We are treking through the desert with long water carries, prickly plants and giant fuzzy spiders! While we haven't had access to a computer recently to do a proper blog post, we are excited to share the article below for your reading pleasure.
Anna/Bug wrote this a few months ago. It was recently published in the Vegetarian Dietetic Practice Group (of the Academy of Nutrition and Dietetics) quarterly newsletter. Her first published article!
How to Pack a Balanced Diet in your Backpack
Long distance backpackers, pursuing thousands of miles on trails such as the Appalachian Trail and Pacific Crest Trail, have increased calorie needs to fuel long hiking days. Hikers tend to load up on junk food for its high calorie content, overlooking the importance of nutrients. However, a plant-based, nutrient-dense diet can make all the difference for maintaining energy during and recovering after a day’s hike. Here are some steps I’ve found useful to sustain a plant-strong diet on the trail - for both the short and long hikes.
1. Eat carbohydrates - Carbohydrates are the most efficient fuel. Some good sources for the trail include: oatmeal, granola, instant rice, beans, mashed potatoes or sweet potatoes, rehydrated hummus, tortillas, rice cakes, couscous, and dried fruit. For a shorter hike, you may have the luxury of packing some whole grain bread and fresh apples, oranges, bananas, pears and other fruit!
Eating oatmeal in the morning is one of the easiest ways to start your day carb-strong. In a ziplock bag, pack a mixture of quick oats, rolled oats, flax seeds and chia seeds. Place in your pot, add plenty of water and simmer on a camp stove for five minutes. Top it off with a little sugar, walnuts and cranberries. If you're lucky, you may even find some wild berries to add some freshness to your breakfast.
2. Don’t Stress About Protein – A high calorie intake naturally leads to a higher protein intake. There is sufficient protein in a balanced, plant-based diet to support the needs of endurance athletes without the need to supplement or shift away from carbohydrates to favor protein. Protein sources on the trail include: instant beans, rehydrated hummus, nuts, seeds, protein bars, and vegetables and grains.
The bulk section of a natural market is a great place to find things like instant beans (usually black or pinto, or refried), quick soup mixes and hummus. Carrying small baggies of beans, instant mashed potato, corn chowder (made by Taste Adventure) and various seasonings allows for flexibility. Combine them in various ways to make some delicious mush that goes well wrapped in a tortilla.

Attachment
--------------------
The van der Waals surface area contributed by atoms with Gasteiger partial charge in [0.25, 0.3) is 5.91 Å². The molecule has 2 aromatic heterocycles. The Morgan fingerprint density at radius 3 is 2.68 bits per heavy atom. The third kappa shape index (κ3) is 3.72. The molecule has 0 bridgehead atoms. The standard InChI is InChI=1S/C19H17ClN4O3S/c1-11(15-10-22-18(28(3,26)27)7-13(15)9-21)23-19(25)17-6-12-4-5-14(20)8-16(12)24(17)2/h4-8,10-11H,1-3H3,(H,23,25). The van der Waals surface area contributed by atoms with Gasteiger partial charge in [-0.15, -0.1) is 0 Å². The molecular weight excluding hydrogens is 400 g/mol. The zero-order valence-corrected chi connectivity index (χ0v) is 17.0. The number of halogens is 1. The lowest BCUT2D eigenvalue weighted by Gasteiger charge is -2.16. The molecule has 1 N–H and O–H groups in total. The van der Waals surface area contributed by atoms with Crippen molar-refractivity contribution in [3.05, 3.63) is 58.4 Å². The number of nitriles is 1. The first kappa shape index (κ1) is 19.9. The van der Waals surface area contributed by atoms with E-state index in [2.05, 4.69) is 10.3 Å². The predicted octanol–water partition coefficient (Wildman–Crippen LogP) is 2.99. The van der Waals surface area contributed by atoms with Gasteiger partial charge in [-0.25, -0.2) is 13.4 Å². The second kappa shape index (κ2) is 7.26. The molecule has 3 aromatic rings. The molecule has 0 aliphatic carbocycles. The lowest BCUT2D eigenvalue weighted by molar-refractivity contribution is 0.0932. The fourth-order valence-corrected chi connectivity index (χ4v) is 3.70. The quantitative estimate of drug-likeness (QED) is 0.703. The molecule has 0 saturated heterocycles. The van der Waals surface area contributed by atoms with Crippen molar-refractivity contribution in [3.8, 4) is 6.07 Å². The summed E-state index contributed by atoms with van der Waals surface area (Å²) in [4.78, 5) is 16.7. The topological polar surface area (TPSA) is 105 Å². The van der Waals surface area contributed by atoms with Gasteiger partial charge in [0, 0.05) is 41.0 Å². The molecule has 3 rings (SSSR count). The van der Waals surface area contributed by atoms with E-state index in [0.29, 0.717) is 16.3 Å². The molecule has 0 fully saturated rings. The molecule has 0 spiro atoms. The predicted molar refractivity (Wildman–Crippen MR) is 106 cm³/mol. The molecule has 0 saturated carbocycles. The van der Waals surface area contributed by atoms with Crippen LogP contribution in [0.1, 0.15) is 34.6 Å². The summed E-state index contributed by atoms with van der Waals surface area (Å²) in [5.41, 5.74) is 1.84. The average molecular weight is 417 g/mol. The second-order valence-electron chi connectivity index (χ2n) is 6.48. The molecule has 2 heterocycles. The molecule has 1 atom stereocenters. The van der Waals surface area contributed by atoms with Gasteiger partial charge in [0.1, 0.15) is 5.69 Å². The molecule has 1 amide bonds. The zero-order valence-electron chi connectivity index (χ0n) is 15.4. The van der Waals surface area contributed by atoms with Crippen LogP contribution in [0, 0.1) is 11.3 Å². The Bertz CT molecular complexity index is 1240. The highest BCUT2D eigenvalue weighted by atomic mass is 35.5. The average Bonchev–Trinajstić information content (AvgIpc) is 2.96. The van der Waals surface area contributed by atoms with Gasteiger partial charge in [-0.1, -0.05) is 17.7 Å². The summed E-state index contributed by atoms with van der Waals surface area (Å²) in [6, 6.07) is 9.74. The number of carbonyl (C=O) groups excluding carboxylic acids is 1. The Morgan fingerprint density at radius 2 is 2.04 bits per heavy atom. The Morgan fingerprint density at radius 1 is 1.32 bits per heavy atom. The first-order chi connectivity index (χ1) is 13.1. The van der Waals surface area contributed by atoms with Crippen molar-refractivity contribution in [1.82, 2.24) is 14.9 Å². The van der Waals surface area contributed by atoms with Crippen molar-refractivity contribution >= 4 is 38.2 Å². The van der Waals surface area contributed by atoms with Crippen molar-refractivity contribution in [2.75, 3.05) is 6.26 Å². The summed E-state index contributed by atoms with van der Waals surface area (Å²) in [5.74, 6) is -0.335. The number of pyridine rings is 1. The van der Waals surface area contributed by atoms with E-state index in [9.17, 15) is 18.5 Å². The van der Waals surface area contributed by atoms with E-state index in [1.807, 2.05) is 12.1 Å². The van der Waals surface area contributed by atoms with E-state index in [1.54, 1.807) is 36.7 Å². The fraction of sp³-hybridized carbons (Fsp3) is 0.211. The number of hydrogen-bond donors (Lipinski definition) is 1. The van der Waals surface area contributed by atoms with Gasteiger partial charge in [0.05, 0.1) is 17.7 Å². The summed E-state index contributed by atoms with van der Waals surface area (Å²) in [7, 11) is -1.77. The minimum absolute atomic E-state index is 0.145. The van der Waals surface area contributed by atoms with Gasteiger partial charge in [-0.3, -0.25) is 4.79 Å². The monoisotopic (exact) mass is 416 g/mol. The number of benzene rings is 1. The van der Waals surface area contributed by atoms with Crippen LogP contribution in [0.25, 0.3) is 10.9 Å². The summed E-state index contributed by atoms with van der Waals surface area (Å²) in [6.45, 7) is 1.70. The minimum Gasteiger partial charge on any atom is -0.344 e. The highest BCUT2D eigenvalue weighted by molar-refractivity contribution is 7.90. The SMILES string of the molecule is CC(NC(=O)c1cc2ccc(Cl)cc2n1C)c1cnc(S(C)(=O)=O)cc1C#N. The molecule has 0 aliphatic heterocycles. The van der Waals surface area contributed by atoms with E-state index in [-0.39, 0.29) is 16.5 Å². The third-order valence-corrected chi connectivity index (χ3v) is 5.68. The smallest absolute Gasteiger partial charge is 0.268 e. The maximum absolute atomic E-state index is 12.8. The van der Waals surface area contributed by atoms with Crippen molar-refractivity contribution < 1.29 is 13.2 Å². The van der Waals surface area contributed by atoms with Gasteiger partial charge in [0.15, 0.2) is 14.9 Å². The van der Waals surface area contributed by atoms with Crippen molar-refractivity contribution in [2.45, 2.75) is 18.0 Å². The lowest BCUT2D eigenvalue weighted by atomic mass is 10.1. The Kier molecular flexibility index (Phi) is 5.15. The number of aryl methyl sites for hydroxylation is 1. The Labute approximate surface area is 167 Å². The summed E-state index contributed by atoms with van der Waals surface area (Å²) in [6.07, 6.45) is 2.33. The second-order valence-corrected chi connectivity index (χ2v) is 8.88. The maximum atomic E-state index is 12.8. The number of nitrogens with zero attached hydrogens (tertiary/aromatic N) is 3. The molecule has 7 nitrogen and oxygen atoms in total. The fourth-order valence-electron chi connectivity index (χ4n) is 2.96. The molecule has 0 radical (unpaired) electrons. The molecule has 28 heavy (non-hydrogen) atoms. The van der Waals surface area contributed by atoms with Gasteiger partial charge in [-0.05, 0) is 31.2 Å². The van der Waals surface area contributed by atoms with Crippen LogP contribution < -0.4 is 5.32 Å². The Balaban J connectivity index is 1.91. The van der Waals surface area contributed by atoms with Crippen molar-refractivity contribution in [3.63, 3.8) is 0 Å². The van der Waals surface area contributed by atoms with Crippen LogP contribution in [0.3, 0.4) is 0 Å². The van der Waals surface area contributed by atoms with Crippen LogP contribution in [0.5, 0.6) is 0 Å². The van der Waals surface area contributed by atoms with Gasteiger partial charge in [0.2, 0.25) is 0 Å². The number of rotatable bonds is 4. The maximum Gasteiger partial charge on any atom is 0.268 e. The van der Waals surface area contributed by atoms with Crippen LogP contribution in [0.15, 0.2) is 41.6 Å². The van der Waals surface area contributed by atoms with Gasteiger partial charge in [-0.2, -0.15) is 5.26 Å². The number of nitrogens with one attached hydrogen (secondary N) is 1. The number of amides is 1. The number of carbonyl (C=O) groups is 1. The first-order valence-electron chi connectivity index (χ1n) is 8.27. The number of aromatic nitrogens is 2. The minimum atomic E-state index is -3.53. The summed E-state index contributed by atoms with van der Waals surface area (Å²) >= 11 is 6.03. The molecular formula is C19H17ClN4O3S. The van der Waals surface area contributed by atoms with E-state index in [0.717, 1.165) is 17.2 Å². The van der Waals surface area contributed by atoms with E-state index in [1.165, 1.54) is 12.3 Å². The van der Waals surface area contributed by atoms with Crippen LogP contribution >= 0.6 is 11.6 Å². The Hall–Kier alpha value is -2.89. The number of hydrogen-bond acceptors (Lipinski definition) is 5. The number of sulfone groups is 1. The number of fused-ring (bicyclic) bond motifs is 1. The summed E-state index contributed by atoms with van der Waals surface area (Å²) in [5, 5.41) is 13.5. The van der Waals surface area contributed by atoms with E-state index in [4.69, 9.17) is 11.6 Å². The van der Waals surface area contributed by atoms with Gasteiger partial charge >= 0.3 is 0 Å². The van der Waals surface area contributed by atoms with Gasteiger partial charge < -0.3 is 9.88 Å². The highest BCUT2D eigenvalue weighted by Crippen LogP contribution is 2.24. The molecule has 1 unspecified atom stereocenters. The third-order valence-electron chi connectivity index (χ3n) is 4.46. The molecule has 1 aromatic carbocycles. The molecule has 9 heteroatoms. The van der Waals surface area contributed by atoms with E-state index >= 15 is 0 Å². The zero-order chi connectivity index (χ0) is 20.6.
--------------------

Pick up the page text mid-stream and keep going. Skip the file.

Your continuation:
3. Eat Frequently – A good strategy to maintain energy is eating at least every hour, or at the very first hint of hunger. This prevents energy crashes. Most backpackers keep snacks in the side pocket of their hipbelts, making it easy to snack without stopping. Some great snacks include date bars, ProBars, dried fruit, pretzels, nuts and seeds.
Try making homemade date bars! Mix one cup of Medjool dates (pitted) with a half cup of oats and a half cup of nuts (cashews or almonds work best) in a food processor. For variety, try adding flavoring such as chocolate chips, ground coffee, Matcha powder, or other dried fruit such as apples and cranberries. Spread the mixture on a cookie sheet covered in parchment paper, let harden in the freezer for one hour, and slice into even rectangles. Wrap them up in wax paper, seal with tape and they're ready to go!
4. Pack in the Fruits and Vegetables – Dehydrating home-cooked meals is an ideal way to incorporate a wide variety of vegetables on the trail. Products such as Barlean’s Greens, or other powdered vegetable concoctions, are perfect supplements. Dried fruit and dried seaweed are always wonderful options. Lastly, learning to forage for edible greens and berries is a fun and satisfying way to connect with nature and eat fresh produce at the same time. To learn more about foraging, find a local class or check out the book: Edible and Medicinal Plants of the West by Gregory L. Tilford.
To make delicious trail-ready home cooked meals, just cook up your favorite one-pot recipe (Creamy Cashew Polenta, Lentils and Rice, and Pasta Primavera all work well) and load it up with vegetables. Chop all vegetables as small as possible so they both dehydrate and rehydrate faster. Spread thinly on dehydrator sheets, let it dehydrate for 8-12 hours or until dry and crunchy.
Bag it up in a ziplock bag. For longer storage, place in an air tight Mylar bag with an oxygen absorber.
When you're ready to eat it after a long day of hiking, place the meal in your pot, cover with water by about half an inch. Bring to a boil then let sit for 10 minutes.
5. Stay Plant-Strong in Towns – It may be hard to find vegetarian options on menus in small mountain towns, but most restaurants are able to serve steamed vegetables with potatoes on request. Alternatively, make a meal of side dishes. Hashed browns with salsa, wrapped up in a tortilla with veggies and a glass of orange juice is a favorite of mine.
6. Plan Ahead - For hikes longer than 100 miles, mailing resupply boxes of food to towns along the way is necessary. Post Offices in towns near the longer trails are accustomed to holding packages for hikers to pick up. There are also small stores, lodges, gas stations and even bars that will accept hiker packages. Some people even open up their homes, not only allowing packages to be mailed to their address but inviting hikers to camp in their yard, have a shower and do laundry, all for free or a small donation. These generous folks are called Trail Angels, and brighten the days of countless weary travelers.
Soak in the natural beauty of the earth and carry with you the uncompromised values of a plant-strong diet.
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